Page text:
It seems nothing can persuade people to change their passwords account-by-account — not even knowing a password has been compromised and should no longer be used.
This week, Google released the results of a security study, revealing that 26 percent of users who were told one of their passwords had been leaked in a data breach ignored prompts to change those very same compromised passwords.
In February Google rolled out a breach notification service as part of Chrome's 'Password Checkup' extension. The 670,000 users who installed the extension had their credentials -- anything they used to log into accounts while using Chrome -- checked against 4 billion sets of usernames and passwords exposed in past data breaches.
Of the 21 million sets of account credentials scanned by Password Checkup, 316,000 — or 1.5 percent — had already been compromised.
The Password Checkup extension told those users which of their credentials had been compromised. and prompted the users to change their passwords via a convenient pop-up window. Despite those alerts, more 81,000 account holders — or 25.7 percent of those warned — ignored the call to action.
Why not change the passwords?
The researchers offered several reasons for why users might want to stick with compromised passwords.
Users may have made risk assessments that an impacted account might not be worth the effort of conjuring a new password. They might not have control over the account. Or, because the extension doesn't automate a password reset, users might ignore the warning due to lack of guidance. (You can read the entire academic paper here.)
On the other hand, 26.1 percent of persons who were warned of compromised passwords did generate new passwords. Google's study did not disclose how the remaining 48.2 percent of the 316,000 warned account holders responded to the warning.
Credential stuffing ...
This data reaffirms why hackers use "credential stuffing" and "password spraying" attacks on online accounts.
Credential stuffing attacks people who re-use passwords on multiple accounts. Attackers take thousands or even millions of known username-password sets and try to use each, one after another, to log into widely used online services.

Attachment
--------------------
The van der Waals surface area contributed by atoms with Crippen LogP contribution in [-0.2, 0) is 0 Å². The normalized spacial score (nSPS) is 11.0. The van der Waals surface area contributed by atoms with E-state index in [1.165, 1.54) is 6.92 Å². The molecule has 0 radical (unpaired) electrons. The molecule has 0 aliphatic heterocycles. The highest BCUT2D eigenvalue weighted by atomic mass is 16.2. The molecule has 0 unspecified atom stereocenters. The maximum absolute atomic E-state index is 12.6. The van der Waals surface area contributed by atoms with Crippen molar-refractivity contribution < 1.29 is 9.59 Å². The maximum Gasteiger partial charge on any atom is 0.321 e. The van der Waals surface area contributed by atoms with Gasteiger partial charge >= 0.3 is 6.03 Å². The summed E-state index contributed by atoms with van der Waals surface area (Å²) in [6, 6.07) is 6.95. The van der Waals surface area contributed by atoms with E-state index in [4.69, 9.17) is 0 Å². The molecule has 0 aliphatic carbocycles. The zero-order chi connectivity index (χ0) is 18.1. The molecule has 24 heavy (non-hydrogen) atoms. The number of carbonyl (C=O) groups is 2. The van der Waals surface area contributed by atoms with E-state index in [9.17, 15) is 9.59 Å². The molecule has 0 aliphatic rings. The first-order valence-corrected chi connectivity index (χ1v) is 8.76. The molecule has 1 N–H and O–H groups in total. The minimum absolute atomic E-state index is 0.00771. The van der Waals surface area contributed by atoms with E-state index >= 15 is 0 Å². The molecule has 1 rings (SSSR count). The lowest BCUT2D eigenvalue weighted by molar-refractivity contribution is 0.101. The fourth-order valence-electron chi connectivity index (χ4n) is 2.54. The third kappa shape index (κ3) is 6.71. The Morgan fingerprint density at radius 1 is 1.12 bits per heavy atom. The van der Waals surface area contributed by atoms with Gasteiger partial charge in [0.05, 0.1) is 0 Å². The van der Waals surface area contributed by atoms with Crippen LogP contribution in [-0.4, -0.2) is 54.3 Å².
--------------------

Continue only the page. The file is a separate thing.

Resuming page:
Because many people reuse the same credentials again and again, the attackers will be able to get into many online accounts — no matter how strong a password might be.
So if "Alex Smith" uses "firstname.lastname@example.org" and "kitty5555" to log into many online services, then a data breach at only one service will let attackers log into all of those accounts.
...vs. password spraying
Password spraying hits people who use weak passwords. Attackers take valid, or likely-to-be-valid, usernames and try to log into online services with them while guessing or "brute-forcing" the associated passwords. They use lists of common, weak passwords such as "password" or "123456", and can also generate likely passwords, such as by adding numerical strings to commonly used words.
So an attacker could get "email@example.com" from a list of email addresses, or just assume that someone would use it, and then try to log into online accounts with that username and the top 10,000 most common or easily generated passwords. They would get to "kitty5555" before too long.
Whether the attacker uses credential stuffing or password spraying, the end result is the same: Your account has been compromised. And if you've reused passwords, then they've opened the door to many of your online accounts.
The defense against credential stuffing is simple: Use a unique password for each and every online account. The defense against password spraying is also simple: Use a strong, hard-to-guess password for each and every online account.
You've heard it before and you'll hear it again: use unique, strong passwords for each site. If you're warned a password has been compromised, change it, and consider using a password manager going forward. We've even reviewed the best services for your convenience.